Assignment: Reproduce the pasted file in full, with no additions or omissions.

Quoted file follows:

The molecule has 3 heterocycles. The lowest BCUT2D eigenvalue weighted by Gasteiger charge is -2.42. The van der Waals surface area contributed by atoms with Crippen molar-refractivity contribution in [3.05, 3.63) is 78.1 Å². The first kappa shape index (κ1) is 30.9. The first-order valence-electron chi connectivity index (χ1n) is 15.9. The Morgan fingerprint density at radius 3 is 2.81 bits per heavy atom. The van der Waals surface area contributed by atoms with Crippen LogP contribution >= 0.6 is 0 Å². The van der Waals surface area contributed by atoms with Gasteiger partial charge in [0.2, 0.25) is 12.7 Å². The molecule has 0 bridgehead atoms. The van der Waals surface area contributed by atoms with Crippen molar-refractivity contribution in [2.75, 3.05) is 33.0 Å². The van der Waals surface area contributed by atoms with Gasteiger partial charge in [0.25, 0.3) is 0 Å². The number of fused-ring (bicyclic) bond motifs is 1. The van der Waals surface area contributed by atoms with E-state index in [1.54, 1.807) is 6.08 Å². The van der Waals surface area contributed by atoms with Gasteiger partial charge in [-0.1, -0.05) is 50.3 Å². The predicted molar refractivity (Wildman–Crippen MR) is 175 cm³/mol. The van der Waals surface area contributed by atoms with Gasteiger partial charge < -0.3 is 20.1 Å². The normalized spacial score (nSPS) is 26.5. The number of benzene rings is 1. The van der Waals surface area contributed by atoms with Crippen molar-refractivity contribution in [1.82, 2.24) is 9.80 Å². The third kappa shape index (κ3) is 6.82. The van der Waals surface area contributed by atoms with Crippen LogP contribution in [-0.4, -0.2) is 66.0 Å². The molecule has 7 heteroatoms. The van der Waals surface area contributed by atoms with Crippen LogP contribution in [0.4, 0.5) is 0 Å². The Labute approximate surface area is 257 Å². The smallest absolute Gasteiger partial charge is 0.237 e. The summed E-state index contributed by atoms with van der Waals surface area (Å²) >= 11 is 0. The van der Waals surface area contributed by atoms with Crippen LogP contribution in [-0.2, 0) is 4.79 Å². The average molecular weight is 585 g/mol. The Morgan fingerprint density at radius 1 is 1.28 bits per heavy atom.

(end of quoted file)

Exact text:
The molecule has 3 heterocycles. The lowest BCUT2D eigenvalue weighted by Gasteiger charge is -2.42. The van der Waals surface area contributed by atoms with Crippen molar-refractivity contribution in [3.05, 3.63) is 78.1 Å². The first kappa shape index (κ1) is 30.9. The first-order valence-electron chi connectivity index (χ1n) is 15.9. The Morgan fingerprint density at radius 3 is 2.81 bits per heavy atom. The van der Waals surface area contributed by atoms with Crippen LogP contribution >= 0.6 is 0 Å². The van der Waals surface area contributed by atoms with Gasteiger partial charge in [0.2, 0.25) is 12.7 Å². The molecule has 0 bridgehead atoms. The van der Waals surface area contributed by atoms with Crippen molar-refractivity contribution in [2.75, 3.05) is 33.0 Å². The van der Waals surface area contributed by atoms with Gasteiger partial charge in [0.25, 0.3) is 0 Å². The number of fused-ring (bicyclic) bond motifs is 1. The van der Waals surface area contributed by atoms with E-state index in [1.54, 1.807) is 6.08 Å². The van der Waals surface area contributed by atoms with Gasteiger partial charge in [-0.1, -0.05) is 50.3 Å². The predicted molar refractivity (Wildman–Crippen MR) is 175 cm³/mol. The van der Waals surface area contributed by atoms with Gasteiger partial charge < -0.3 is 20.1 Å². The normalized spacial score (nSPS) is 26.5. The number of benzene rings is 1. The van der Waals surface area contributed by atoms with Crippen molar-refractivity contribution in [1.82, 2.24) is 9.80 Å². The third kappa shape index (κ3) is 6.82. The van der Waals surface area contributed by atoms with Crippen LogP contribution in [-0.4, -0.2) is 66.0 Å². The molecule has 7 heteroatoms. The van der Waals surface area contributed by atoms with Crippen LogP contribution in [0.4, 0.5) is 0 Å². The Labute approximate surface area is 257 Å². The smallest absolute Gasteiger partial charge is 0.237 e. The summed E-state index contributed by atoms with van der Waals surface area (Å²) >= 11 is 0. The van der Waals surface area contributed by atoms with Crippen LogP contribution in [-0.2, 0) is 4.79 Å². The average molecular weight is 585 g/mol. The Morgan fingerprint density at radius 1 is 1.28 bits per heavy atom.